más allá de los números
House Republicans must think the job market is improving rapidly and that the Congressional Budget Office is way off base in projecting that the unemployment rate will average 8.7 percent in 2011 and 2012. How else can one explain their proposal to slash federal emergency unemployment insurance (UI) benefits?
The House Republican proposal — part of their larger proposal to extend the payroll tax cut and UI benefits — would slash, by 40, the number of weeks potentially available to unemployed workers who are struggling to find a job in some states that were hit the hardest by the jobs slump (see map). That greatly raises the risk that unemployed workers will run out of UI benefits before they find another job, imposing even greater hardship on them and their families. It also reduces the amount of support that UI — one of our highest-bang-for-the-buck stimulus programs — can provide for the struggling recovery. And, to add insult to injury, the Republican proposal contains onerous requirements on qualified UI applicants, such as drug tests and requirements to hold or be working toward a GED, that would make it harder for them to receive benefits at all.
Current policy provides an unprecedented amount of federal emergency UI because this is an unprecedented economic slump. Two-fifths of the unemployed have been looking for work for more than 26 weeks, which is the maximum number of weeks of regular UI available in most states. At no time in the last 60 years (before the current downturn) has the share of the unemployed who have been out of work this long been this high. Pew Economic Policy Group research indicates that more than half of the long-term unemployed have been searching for work for more than a year.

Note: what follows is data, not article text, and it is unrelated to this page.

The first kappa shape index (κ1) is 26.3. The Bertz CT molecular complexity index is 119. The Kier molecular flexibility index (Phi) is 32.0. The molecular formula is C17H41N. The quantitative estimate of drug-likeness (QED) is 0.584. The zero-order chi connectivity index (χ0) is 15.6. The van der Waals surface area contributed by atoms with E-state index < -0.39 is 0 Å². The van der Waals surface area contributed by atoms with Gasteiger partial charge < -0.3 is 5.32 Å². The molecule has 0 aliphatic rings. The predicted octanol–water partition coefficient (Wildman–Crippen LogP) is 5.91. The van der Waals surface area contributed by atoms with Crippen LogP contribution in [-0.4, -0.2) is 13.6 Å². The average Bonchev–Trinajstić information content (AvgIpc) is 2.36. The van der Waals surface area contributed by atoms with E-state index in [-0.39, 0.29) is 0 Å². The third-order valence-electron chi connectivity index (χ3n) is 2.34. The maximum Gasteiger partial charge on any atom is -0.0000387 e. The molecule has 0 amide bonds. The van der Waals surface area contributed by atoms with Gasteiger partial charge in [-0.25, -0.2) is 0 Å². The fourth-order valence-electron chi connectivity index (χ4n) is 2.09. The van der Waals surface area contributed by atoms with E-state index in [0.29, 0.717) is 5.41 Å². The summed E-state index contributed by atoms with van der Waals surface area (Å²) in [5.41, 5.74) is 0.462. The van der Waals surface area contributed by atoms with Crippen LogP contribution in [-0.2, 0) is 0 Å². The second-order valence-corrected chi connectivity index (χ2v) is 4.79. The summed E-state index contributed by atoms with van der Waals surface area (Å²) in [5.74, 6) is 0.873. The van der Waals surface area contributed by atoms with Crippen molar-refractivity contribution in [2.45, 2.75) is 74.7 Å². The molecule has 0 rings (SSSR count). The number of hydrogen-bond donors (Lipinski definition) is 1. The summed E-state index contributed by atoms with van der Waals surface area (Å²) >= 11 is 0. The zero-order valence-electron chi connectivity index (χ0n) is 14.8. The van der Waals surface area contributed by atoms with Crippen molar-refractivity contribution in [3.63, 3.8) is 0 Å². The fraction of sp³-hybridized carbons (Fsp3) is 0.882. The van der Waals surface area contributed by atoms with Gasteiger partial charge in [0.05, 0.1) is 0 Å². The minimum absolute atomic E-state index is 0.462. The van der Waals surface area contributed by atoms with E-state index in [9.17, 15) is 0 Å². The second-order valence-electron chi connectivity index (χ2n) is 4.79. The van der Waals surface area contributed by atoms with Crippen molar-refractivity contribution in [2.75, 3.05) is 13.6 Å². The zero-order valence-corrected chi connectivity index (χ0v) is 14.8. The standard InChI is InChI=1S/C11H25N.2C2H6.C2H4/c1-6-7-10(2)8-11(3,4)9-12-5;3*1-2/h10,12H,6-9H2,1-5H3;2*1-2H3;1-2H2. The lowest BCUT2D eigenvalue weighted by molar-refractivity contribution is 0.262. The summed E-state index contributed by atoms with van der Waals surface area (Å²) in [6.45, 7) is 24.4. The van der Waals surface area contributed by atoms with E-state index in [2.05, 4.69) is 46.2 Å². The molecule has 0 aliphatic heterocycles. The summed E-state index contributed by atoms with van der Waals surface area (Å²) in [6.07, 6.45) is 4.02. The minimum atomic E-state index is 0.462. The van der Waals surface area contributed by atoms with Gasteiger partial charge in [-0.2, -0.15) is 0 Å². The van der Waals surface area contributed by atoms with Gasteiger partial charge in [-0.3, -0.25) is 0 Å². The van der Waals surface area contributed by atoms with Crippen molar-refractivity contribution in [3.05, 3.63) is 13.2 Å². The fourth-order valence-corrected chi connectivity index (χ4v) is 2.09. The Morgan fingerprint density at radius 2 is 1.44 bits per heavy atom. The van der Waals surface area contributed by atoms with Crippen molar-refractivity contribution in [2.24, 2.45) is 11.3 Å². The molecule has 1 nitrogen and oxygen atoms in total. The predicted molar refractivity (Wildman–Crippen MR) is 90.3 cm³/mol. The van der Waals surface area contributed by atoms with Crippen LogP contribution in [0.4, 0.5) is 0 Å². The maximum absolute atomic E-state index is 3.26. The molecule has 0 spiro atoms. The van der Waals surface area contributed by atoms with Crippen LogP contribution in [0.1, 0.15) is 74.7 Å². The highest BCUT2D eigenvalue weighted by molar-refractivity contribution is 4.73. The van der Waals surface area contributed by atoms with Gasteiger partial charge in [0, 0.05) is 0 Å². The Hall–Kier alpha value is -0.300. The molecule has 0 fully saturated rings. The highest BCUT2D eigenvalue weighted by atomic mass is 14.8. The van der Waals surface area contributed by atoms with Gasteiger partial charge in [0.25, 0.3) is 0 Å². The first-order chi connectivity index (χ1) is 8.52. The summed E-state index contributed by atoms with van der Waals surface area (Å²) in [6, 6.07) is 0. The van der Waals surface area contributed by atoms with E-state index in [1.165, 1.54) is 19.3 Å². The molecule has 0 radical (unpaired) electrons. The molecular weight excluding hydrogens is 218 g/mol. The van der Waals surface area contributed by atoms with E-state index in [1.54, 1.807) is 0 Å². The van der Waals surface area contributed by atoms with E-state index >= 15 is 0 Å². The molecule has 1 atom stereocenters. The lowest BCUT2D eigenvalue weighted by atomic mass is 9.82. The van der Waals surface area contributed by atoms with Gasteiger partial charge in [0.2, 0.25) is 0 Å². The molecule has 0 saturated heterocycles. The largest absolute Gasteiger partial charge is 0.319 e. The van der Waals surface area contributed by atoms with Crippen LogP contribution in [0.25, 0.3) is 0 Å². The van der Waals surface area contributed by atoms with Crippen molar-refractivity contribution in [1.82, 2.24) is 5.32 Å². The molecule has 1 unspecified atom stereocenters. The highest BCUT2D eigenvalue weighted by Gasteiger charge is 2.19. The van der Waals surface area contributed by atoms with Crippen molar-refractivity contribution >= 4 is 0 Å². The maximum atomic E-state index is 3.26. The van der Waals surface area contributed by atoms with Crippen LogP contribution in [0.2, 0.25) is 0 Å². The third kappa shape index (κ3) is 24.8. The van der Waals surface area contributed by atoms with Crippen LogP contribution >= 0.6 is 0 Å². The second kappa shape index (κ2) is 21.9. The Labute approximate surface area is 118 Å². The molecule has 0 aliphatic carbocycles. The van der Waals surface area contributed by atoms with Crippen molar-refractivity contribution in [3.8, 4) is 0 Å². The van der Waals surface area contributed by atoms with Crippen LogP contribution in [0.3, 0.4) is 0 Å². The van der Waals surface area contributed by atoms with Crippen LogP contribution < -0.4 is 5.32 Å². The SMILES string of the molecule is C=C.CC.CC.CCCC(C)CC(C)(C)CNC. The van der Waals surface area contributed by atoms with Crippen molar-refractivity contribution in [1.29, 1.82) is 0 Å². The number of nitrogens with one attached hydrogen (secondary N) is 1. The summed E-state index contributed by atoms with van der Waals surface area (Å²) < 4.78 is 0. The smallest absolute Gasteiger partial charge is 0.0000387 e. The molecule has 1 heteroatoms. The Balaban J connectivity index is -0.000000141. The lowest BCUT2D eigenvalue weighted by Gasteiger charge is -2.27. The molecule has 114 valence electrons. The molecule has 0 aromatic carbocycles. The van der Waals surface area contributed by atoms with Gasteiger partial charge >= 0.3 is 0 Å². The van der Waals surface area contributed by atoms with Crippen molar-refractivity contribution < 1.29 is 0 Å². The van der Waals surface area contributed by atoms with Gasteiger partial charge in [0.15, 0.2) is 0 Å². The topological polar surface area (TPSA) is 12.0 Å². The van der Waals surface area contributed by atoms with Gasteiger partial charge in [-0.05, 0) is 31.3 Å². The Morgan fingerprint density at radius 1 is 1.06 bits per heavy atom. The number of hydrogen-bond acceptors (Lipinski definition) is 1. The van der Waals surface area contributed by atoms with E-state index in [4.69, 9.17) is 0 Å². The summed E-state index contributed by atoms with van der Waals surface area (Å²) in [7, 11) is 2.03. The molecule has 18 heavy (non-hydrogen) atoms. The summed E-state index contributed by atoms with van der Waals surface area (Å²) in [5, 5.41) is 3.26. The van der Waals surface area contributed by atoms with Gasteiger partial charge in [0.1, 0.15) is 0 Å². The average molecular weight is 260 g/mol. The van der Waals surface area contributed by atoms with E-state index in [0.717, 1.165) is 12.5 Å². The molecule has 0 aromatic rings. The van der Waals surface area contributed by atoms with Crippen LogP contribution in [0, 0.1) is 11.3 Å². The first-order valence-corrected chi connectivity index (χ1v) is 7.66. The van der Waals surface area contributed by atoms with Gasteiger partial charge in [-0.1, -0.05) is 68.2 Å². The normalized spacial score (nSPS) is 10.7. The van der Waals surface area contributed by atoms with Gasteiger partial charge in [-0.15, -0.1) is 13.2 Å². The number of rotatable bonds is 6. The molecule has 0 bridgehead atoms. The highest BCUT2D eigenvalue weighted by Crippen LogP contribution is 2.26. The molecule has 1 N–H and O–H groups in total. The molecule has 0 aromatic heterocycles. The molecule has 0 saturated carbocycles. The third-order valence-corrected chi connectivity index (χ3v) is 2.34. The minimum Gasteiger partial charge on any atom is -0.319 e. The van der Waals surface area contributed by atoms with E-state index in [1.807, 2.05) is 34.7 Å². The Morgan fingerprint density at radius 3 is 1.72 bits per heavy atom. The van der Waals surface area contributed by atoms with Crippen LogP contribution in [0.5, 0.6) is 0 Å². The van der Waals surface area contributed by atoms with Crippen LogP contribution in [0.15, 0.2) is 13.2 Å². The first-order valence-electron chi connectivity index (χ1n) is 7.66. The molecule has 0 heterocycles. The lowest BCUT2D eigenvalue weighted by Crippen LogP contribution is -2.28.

Under the Republican proposal, workers who exhaust their 26 weeks of regular UI early next year would be eligible for up to 20 additional weeks of federal emergency UI in all states. In states with an unemployment rate of 6 percent or higher, there would be up to another 13 weeks available, but in most of them that would be it. Many unemployed workers now receiving emergency federal benefits would experience a premature cutoff next year compared with current policy. The biggest cuts would come in states with the highest unemployment rates.
Continuing current federal UI policy into 2012 would provide $45 billion of support for a recovery that’s still struggling to gain traction. The Republican UI proposal would provide over $10 billion less support for the recovery and impose needless hardship on the long-term unemployed who are struggling to find a job in an economy in which there are still four times as many people looking for work as there are job openings.
We can only wish we had a job market that was improving so fast that the Republican policy made sense.
Here’s more information about that proposal for our wonkier readers:
The Republican proposal maintains the 20-week first tier of Emergency Unemployment Compensation (EUC) available in all states, replaces the 14-week second tier available in all states with a 13-week second tier available only in states with an unemployment rate above 6 percent, and eliminates the third and fourth tiers of 13 weeks in states with an unemployment rate of 6 percent or higher and 6 weeks in states with an unemployment rate of 8.5 percent or higher, respectively. It continues the policy of allowing states to adopt a three-year “lookback” for the Extended Benefits (EB) program. However, a four-year lookback is necessary to prevent EB from triggering off in most states over the course of 2012, causing states to lose either 13 or 20 weeks of EB depending on their particular circumstances.